Baden-Württemberg: City Day: Standards have to go down

According to the City Day, the days of unchecked saddle-up with standards, legal claims and government benefit commitments are over.

Baden-Württemberg: City Day: Standards have to go down

According to the City Day, the days of unchecked saddle-up with standards, legal claims and government benefit commitments are over. There are also ideas on where to slim down.

Stuttgart (dpa/lsw) - Given the deficit of 1.9 billion euros, the Baden-Württemberg Association of Cities has urgently called for the dismantling of standards. "We have to reduce bureaucracy, we have to reduce standards, we need more flexibility," said executive board member Ralf Bross. The funds made available to the municipalities as part of the budget fell far short of covering their needs. "An amount of around 1.9 billion euros a year is currently missing for the statutory tasks of the municipalities," said Bross.

In November, the state and local authorities agreed on the distribution of the costs for refugees. The state is giving the municipalities 530 million euros for the accommodation and integration of refugees in 2023. 100 million euros are available as a starting point for financing all-day entitlements in primary school. "The Baden-Württemberg Association of Cities is not satisfied with the result because the funds do not cover the needs," said Bross.

All-day care will be a mandatory task for the municipalities from 2026, said Broß. "We have the big problem that we have a massive shortage of staff. Even if we have the premises for all-day care in schools, we cannot make any corresponding offers because the staff is not available."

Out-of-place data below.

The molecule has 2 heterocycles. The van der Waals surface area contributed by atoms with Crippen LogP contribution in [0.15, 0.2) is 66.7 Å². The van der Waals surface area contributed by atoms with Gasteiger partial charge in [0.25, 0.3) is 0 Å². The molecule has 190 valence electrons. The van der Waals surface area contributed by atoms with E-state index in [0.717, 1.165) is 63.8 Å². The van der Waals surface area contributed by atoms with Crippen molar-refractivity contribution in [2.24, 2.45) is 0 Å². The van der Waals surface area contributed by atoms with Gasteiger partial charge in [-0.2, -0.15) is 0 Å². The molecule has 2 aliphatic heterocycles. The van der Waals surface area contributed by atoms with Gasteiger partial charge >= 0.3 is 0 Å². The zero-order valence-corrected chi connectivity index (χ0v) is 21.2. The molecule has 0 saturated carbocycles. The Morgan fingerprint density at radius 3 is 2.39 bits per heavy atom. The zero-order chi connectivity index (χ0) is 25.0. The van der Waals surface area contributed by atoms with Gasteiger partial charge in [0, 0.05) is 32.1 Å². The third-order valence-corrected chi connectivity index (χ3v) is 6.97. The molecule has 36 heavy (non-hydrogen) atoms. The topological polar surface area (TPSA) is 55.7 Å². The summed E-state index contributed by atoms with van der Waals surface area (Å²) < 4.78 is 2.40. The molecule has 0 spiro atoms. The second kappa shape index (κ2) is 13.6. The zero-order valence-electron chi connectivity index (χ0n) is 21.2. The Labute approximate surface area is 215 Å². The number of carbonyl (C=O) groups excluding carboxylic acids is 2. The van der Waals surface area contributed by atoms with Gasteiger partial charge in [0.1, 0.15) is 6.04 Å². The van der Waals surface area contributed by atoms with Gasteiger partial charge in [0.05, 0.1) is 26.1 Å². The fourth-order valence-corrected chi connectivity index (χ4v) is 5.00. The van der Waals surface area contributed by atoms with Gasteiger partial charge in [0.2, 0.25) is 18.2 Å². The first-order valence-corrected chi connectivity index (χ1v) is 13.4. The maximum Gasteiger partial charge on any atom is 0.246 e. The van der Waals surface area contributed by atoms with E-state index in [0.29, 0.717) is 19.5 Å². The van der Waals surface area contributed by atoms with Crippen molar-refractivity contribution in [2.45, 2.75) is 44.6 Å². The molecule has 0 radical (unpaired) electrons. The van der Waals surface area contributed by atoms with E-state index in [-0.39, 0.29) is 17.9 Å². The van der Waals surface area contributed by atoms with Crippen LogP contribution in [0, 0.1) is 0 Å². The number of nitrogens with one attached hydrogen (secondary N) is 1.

It is about care keys and also about whether a specialist has to be used or whether more flexibility can be achieved with regard to the qualification of the staff. "When we talk about standard mining, we also have to say that everyone in their environment has to reckon with the fact that we sometimes have quality losses. Otherwise we can no longer finance our services of general interest."

One is therefore in discussion with Prime Minister Winfried Kretschmann (Greens) and the State Ministry and is looking for a suitable format. "There will be further concrete talks in the course of January. The State Ministry is currently in the process of exploring what such a format could look like," said Bross.

They will play with open cards and make it clear that acceleration must be achieved in many areas. For example, for processes in wind power and renewable energies. "We have to work with the state to see where it is possible and sensible to speed up procedures in terms of time. We expect a proposal from the State Ministry on how to proceed."

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